Thursday, April 26, 2012

1940 Census Tip – Don’t Be Fooled

The Scenario

Members of the Miserentino family are known to be at 2909 W. Lexington, Chicago, in 1930 and 1951, meaning they’re bound to be enumerated there in the 1940 census.

The Search

After locating the correct enumeration district (102-1599), a page-by-page search was conducted looking for the address 2909 W. Lexington.  The residence was found on sheet 10A with two unknown families living there.  The Miserentino family was not listed.

I almost gave up.  But I KNEW they had to be there since I had placed them there on either side of 1940.  Then in dawned on me…all those pages at the end of the enumeration district that seemed random, which I initially noticed when searching for names in a particular area (as opposed to an address) and further embedded in my brain from indexing these pages.

So on to the last page I went, working backward, looking again for 2909 W. Lexington (while also scanning the surnames).  Bingo, on Sheet 63B, the family is listed at the Lexington  address.

The Moral

You’ll notice that at the end of most enumeration districts, there is a hodgepodge of residences that are “out-of-order” by address and/or household number.  In the above example, the order of households is 230, 228, 239.  You should also note that on the sheet that is “in-order,” household 239 is missing (235, 236, 237, 238, 240).  This is usually the indication you would need to prompt you in looking at the end of the ED for the missing household.  Of course, the address you are looking for may be missing entirely from the “in-order” households because only one family (or household) resided there.  Even if there aren’t any missing household numbers at or near the address you’re looking for, you should still check the end of the ED just to make sure.

This observation also means you should pay attention once the census is indexed.  When you conduct a search using the index, it will take you to the page that the person is on.  In this case, my search (hypothetically) for Joseph Miserentino would have brought me to Sheet 63B, which is in the “out-of-order” households.  This means that if you find and “out-of-order” household, you should look back to the place where they would have been enumerated in sequence to see who else may have lived in the same house/building and who their neighbors were.  If there is a household number in these “out-of-order” households, use that as your guide to finding the original sequence.  Otherwise, start from the beginning of the ED and look for where the address would have occurred in sequence.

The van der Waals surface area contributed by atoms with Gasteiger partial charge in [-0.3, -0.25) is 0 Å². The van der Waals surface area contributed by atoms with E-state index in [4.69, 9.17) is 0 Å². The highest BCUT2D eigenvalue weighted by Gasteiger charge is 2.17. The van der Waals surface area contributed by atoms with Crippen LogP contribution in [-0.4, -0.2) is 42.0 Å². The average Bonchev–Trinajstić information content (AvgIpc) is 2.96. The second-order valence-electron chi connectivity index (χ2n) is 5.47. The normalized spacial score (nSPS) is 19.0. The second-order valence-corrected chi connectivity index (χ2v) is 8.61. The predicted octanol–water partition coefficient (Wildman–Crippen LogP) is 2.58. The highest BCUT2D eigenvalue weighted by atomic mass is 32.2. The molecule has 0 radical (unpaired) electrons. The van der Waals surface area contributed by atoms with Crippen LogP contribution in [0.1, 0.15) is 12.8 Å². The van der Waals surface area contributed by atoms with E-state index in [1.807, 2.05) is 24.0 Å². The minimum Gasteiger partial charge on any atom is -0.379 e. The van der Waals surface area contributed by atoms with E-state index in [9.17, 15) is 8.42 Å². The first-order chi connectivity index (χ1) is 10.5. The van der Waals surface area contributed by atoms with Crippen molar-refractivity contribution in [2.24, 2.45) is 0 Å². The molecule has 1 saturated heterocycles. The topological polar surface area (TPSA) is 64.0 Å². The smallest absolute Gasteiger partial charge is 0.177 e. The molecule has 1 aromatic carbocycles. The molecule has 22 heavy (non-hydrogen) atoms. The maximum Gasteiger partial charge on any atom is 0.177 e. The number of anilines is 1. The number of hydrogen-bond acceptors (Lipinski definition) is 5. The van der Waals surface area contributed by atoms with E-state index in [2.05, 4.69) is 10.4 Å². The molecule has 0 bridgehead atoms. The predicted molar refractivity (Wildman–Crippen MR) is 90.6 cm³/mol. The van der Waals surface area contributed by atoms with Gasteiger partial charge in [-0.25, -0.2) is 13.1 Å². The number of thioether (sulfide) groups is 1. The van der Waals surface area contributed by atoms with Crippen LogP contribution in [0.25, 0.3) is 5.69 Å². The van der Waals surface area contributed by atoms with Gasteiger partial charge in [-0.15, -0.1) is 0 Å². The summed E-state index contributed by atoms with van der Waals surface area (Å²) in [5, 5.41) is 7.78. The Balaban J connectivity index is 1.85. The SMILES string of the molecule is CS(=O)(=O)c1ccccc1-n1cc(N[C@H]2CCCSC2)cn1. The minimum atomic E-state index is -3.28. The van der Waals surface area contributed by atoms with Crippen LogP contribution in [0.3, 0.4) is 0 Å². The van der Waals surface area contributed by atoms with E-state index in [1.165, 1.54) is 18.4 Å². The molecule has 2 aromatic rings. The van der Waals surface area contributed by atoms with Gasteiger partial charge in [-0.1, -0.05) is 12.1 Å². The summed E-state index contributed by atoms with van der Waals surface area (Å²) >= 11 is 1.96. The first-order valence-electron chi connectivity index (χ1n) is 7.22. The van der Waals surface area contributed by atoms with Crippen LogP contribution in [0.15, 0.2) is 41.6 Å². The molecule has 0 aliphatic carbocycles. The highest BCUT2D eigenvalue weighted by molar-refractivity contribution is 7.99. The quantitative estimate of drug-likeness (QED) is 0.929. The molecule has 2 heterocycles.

Anonymous said...

You are misinterpreting the end of the 1940 census sheets.

The enumerator was told to put families that were not home on his/her first sweep of the district, and for whom the enumerator left blank forms or made appointments to see the family later, .... to put these families starting on sheet number 61A. If you look at your ED, you will notice that there is a gap between the end of the first number sequences, and sheet 61A. You might also have some families on sheet 81A.... those are transients enumerated on April 8th and 9th, and found in flophouses, camps, hoovervilles, hotels, etc.
Joel Weintraub
Dana Point, CA

Julie Cahill Tarr said...

Thank you for your comment, Dana. I wasn't misinterpreting this, I just didn't explain it in detail. The point was to alert people to the fact that if they don't find the family where expected, they could be in the batch at the end of the ED and they need to look there as well.

I didn't know about the 81A though, so I appreciate that information. I had noticed it, and saw a few hotels and such at the very end, but didn't realize there was a method to that scenario.

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